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[GOD]Anck 02-22-2005 03:55 AM

Using chmod to recursively change directories / files
 
Forgive my questions, this is probably something simple but man chmod did not help me out. :) I've got a directory with many subdirectories and files in it. I would like to recursively change the permissions on all the subdirectories to 755, but leave the permissions on files as 644. Issuing chmod 755 * will change the permissions on files as well as directories. Is there a way to tell chmod to change only directories, or only files, recursively?

Thanks!

heema 02-22-2005 04:12 AM

you could make a script to do that

linuxxed 02-22-2005 06:49 AM

Re: Using chmod to recursively change directories / files
 
Quote:

Originally posted by [GOD]Anck
Forgive my questions, this is probably something simple but man chmod did not help me out. :) I've got a directory with many subdirectories and files in it. I would like to recursively change the permissions on all the subdirectories to 755, but leave the permissions on files as 644. Issuing chmod 755 * will change the permissions on files as well as directories. Is there a way to tell chmod to change only directories, or only files, recursively?

Thanks!



find [YOURDIR] -type d -exec chmod 755 {} \;

find [YOURDIR] -type f -exec chmod 644 {} \;

zovres 02-24-2005 11:59 AM

AWE freaking SOME

just what I have been looking for :)


thx :)

bucovaina78 11-10-2008 10:38 AM

indeed nice one :-)

bucovaina78 11-10-2008 12:50 PM

I used this command for my directory structure to change the permissions and it worked fine (as I mentioned before). But still I have a few questions about it. Sounds stupid but I don't fully understand every single piece of the command I'm typing.

Code:

find [YOURDIR] -type d -exec chmod 755 {} \;
If I understand it well, you tell to search for directories, and when a match is found it changes the permissions to 755.

But, for example, I want to look up all the files in a directory with mp3-files that contain "John Denver"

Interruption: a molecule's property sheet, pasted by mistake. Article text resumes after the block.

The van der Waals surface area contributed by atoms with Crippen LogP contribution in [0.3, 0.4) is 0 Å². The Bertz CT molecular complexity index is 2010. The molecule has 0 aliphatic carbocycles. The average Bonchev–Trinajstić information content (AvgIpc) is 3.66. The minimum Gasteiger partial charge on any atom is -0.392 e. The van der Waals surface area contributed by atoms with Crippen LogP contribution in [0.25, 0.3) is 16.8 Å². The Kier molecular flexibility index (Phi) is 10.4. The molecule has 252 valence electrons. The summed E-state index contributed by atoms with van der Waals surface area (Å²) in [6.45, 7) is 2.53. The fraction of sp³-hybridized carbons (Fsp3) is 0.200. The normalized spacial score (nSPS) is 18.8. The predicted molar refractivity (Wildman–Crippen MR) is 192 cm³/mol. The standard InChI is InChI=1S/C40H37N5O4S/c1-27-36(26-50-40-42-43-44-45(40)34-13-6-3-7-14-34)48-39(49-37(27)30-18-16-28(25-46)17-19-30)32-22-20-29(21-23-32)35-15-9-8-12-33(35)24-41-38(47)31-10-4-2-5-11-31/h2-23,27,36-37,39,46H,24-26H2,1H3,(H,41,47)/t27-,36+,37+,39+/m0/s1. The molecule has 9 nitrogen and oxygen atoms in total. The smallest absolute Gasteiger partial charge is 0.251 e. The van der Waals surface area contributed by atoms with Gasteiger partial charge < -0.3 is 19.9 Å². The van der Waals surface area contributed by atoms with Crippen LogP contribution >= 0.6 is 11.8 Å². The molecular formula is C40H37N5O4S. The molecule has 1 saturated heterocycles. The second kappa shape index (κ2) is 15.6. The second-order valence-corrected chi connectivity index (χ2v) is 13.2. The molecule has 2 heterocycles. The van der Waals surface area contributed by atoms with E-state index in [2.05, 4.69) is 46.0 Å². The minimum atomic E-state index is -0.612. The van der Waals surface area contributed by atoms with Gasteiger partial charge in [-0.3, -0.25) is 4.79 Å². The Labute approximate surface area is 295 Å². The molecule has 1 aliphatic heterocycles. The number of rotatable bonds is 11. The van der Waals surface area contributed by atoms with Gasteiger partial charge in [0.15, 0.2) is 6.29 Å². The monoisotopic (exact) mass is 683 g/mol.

I tried

Code:

find /.../music -type f -exec grep -i john denver
That resulted in ... errr nothing :)

so I tried

Code:

find /.../music -type f | grep -i john denver
and that one worked!!

So my question is, what is the -exec thing? It tells to run chmod, but what's the difference with the | (pipe)? I'm propably wrong but for me it does exactly the same, the output generated from find is "piped" to grep. Grep itself is only going to show the matches "john denver" (case insensitive -i )

And question nr 2 is why "{} \;" at the end?


as an exercise for myself I tried to list all the mp3-files that had an ID3tag: 1990 in the "year-field"

So I tried:

Code:

user@ubuntu:/.../music$ find -type f -exec id3ed -y 1990 {} \;

File ./e/Emir Kusturica & The No Smoking Orchestra/Life is a Miracle/02-Evergreen.mp3: (tag v1.1)
songname[max:30]: Evergreen

I learned at school a long time ago: "An experiment never fails, it's possible that you don't get the expected result, but again, it never fails" :)

So the question now is: what am I doing wrong if I want to list all the files in my music directory with an ID3-tag: 1990 in the "year-field"

salter 11-10-2008 06:16 PM

The manual for find ($ man find) has an explanation for -exec (listed under ACTIONS).
-exec launches an application (chmod in this case)
'{}' is replaced with the current filename
'\' is used for proper escaping of the input sequence

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